The Chinese government is sticking to its guns with respect to banning all crypto related activities in the country. News reaching Ethereum World News indicate that the Chinese government has implemented a new two-pronged approach – in addition to recent WeChat restrictions – to make sure there are no unauthorized crypto activities in the country. The new crackdown is as follows:
- Block 124 overseas crypto exchanges from offering trading services in the country
- The Beijing Chaoyang District banning all commercial venues from hosting crypto related events
Blocking 124 Overseas Exchanges
The Shanghai Securities Times reported that the China National Fintech Risk Rectification office, had identified 124 trading platforms with foreign IP addresses that were still available in the country. The office now has announced that it plans on setting up measures to monitor the space as well as block internet access to these trading platforms.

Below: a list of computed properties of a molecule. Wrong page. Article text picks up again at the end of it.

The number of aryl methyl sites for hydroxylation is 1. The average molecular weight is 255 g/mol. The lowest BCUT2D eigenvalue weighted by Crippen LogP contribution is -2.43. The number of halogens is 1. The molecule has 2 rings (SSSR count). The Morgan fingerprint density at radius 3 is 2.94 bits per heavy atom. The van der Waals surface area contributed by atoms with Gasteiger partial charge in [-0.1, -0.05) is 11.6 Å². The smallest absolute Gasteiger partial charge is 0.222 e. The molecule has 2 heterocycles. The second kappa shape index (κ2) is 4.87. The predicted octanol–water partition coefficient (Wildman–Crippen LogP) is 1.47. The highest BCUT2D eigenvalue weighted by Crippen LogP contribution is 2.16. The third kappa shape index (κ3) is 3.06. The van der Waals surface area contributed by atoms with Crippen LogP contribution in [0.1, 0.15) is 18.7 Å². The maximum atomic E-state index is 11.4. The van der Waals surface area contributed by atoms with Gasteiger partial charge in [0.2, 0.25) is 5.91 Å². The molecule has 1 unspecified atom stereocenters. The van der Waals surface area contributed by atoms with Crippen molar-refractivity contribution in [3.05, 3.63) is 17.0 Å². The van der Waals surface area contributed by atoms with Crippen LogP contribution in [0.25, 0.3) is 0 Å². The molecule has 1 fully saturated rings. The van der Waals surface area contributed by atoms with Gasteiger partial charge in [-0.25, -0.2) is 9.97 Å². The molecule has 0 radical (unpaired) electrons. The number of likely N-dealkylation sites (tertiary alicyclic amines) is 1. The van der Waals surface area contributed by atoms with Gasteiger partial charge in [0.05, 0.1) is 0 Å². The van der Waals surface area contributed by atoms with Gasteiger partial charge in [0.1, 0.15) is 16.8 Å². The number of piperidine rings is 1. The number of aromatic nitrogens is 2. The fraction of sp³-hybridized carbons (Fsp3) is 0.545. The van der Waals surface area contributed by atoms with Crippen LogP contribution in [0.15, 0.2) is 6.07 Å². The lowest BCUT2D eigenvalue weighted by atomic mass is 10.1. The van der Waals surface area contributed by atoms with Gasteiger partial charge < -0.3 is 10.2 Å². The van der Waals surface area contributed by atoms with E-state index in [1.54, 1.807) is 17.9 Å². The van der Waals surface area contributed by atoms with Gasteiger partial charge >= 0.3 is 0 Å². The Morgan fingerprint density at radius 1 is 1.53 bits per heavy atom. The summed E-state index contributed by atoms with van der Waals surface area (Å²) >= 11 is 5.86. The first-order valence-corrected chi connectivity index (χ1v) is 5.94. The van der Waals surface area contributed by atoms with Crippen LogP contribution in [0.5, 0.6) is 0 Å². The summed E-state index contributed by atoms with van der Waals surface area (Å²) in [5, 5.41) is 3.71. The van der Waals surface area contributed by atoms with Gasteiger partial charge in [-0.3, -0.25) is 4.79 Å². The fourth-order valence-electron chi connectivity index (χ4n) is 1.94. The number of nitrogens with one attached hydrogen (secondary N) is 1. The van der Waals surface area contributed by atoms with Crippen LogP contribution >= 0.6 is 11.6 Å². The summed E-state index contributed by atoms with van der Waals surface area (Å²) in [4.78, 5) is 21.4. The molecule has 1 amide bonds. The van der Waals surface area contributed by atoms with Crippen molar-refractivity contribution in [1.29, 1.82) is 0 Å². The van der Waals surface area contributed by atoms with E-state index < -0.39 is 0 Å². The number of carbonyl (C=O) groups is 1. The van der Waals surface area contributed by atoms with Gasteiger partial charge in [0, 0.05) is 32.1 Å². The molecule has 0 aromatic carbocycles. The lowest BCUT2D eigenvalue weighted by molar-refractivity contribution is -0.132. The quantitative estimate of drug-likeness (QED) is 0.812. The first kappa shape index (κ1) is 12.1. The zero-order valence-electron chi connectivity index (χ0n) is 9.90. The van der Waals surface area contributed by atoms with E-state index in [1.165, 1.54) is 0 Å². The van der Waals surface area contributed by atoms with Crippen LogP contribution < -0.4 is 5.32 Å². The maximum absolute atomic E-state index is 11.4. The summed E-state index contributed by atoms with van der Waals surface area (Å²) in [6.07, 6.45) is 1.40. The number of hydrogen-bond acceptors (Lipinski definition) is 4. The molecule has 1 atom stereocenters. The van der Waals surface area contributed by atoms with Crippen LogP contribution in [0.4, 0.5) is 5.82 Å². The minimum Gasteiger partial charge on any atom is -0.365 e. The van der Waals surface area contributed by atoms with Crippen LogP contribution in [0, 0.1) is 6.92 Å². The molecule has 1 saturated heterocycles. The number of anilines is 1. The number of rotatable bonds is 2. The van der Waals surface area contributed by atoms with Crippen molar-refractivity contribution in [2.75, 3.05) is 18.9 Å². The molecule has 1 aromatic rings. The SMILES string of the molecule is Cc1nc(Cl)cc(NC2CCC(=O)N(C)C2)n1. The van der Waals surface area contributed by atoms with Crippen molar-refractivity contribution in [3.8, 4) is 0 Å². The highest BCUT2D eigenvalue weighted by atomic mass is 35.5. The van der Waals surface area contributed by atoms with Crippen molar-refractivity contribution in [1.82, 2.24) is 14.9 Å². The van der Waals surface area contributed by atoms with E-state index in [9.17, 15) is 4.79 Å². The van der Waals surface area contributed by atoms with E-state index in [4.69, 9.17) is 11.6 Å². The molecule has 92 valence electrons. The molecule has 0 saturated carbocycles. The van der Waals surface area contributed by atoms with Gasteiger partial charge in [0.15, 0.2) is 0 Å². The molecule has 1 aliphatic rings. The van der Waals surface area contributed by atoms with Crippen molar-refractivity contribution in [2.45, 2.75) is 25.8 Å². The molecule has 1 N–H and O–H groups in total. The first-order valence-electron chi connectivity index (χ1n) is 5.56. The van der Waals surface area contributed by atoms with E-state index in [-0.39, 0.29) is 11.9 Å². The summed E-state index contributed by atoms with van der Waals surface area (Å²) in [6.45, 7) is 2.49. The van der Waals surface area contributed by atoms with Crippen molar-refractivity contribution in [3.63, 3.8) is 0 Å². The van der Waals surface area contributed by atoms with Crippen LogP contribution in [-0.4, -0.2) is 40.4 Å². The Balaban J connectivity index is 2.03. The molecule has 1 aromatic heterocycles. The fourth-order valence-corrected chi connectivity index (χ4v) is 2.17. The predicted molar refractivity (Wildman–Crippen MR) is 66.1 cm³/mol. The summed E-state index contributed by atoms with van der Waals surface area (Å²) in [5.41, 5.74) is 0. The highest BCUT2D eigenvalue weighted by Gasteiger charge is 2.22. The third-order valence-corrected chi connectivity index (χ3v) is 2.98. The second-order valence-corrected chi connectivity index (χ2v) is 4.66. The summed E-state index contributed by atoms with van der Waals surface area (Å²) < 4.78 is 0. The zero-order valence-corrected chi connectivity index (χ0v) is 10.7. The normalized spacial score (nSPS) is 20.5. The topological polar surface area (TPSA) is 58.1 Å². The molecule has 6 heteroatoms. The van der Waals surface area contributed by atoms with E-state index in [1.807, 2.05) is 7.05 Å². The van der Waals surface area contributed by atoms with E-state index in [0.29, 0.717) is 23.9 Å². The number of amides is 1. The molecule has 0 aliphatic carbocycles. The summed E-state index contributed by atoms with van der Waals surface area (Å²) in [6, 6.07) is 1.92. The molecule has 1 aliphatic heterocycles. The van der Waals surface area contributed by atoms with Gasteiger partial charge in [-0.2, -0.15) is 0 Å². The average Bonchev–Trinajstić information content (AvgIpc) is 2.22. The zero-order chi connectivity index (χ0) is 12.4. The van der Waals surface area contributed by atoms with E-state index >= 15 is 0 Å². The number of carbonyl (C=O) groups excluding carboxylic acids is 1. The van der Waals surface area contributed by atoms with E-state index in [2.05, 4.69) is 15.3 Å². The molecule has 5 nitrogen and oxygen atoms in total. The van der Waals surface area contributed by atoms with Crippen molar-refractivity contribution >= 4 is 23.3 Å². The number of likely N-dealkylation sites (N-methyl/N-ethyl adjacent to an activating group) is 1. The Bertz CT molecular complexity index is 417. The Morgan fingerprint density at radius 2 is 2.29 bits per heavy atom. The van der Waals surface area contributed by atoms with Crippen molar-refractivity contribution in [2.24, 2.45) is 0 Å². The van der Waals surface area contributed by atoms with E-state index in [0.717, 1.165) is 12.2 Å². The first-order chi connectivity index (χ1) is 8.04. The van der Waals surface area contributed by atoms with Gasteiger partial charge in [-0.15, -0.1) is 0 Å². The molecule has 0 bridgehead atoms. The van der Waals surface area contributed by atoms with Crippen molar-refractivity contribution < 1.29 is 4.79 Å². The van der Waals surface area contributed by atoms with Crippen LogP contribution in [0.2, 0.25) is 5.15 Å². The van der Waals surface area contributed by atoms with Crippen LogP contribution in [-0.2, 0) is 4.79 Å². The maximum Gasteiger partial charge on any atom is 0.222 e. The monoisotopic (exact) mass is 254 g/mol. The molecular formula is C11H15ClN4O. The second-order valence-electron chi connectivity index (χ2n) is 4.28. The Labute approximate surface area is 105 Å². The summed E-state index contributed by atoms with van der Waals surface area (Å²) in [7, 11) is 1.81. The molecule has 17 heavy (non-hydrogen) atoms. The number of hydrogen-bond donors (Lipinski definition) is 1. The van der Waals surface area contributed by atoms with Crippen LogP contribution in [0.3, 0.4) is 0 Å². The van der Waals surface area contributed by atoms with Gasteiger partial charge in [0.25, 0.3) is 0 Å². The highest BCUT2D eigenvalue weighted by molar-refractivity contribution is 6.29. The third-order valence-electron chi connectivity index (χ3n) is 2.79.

The report added that:
Some organizations or individuals use the “blockchain” and “virtual currency” as the gimmicks to carry out illegal criminal activities such as pyramid schemes and fraud…
The relevant departments will further adopt targeted clean-up measures to maintain financial order and social stability.
The 124 websites are located outside the country, but the virtual currency trading platform website that provides transaction services for domestic residents has taken necessary control measures. The next step will be to strengthen monitoring and block in real time.
The Risk Rectification Office also plans on blocking all new and existing ICO websites and any other websites that provide services for such activities.
Banning Commercial Venues from Hosting Crypto Events
With respect to banning of commercial venues from hosting crypto events, the Beijing Chaoyang District released a document banning all commercial venues from hosting any crypto related activites. The document has been making rounds in the social media space as can be seen in the tweet below.
According to news.Bitcoin.com, the authenticity of the document has been confirmed by a reporter from the South China Morning Post.